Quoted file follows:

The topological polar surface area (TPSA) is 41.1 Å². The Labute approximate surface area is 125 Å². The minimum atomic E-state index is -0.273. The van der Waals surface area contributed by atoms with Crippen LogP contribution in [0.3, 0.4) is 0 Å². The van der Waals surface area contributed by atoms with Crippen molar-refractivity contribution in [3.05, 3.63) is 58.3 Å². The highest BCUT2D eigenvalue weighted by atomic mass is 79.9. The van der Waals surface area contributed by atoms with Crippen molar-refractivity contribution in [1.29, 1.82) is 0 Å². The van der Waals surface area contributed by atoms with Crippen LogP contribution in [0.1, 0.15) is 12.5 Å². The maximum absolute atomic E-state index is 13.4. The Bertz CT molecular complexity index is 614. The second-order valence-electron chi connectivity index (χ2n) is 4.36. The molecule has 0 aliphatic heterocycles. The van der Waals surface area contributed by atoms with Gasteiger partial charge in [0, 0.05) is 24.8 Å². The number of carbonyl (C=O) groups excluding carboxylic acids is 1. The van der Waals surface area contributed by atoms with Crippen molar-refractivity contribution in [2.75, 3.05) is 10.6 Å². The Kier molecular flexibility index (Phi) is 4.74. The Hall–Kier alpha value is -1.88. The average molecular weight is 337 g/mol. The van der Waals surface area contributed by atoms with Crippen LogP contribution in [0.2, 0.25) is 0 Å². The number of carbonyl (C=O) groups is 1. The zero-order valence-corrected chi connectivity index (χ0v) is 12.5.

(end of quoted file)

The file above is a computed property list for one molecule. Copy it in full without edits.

The topological polar surface area (TPSA) is 41.1 Å². The Labute approximate surface area is 125 Å². The minimum atomic E-state index is -0.273. The van der Waals surface area contributed by atoms with Crippen LogP contribution in [0.3, 0.4) is 0 Å². The van der Waals surface area contributed by atoms with Crippen molar-refractivity contribution in [3.05, 3.63) is 58.3 Å². The highest BCUT2D eigenvalue weighted by atomic mass is 79.9. The van der Waals surface area contributed by atoms with Crippen molar-refractivity contribution in [1.29, 1.82) is 0 Å². The van der Waals surface area contributed by atoms with Crippen LogP contribution in [0.1, 0.15) is 12.5 Å². The maximum absolute atomic E-state index is 13.4. The Bertz CT molecular complexity index is 614. The second-order valence-electron chi connectivity index (χ2n) is 4.36. The molecule has 0 aliphatic heterocycles. The van der Waals surface area contributed by atoms with Gasteiger partial charge in [0, 0.05) is 24.8 Å². The number of carbonyl (C=O) groups excluding carboxylic acids is 1. The van der Waals surface area contributed by atoms with Crippen molar-refractivity contribution in [2.75, 3.05) is 10.6 Å². The Kier molecular flexibility index (Phi) is 4.74. The Hall–Kier alpha value is -1.88. The average molecular weight is 337 g/mol. The van der Waals surface area contributed by atoms with Crippen LogP contribution in [0.2, 0.25) is 0 Å². The number of carbonyl (C=O) groups is 1. The zero-order valence-corrected chi connectivity index (χ0v) is 12.5.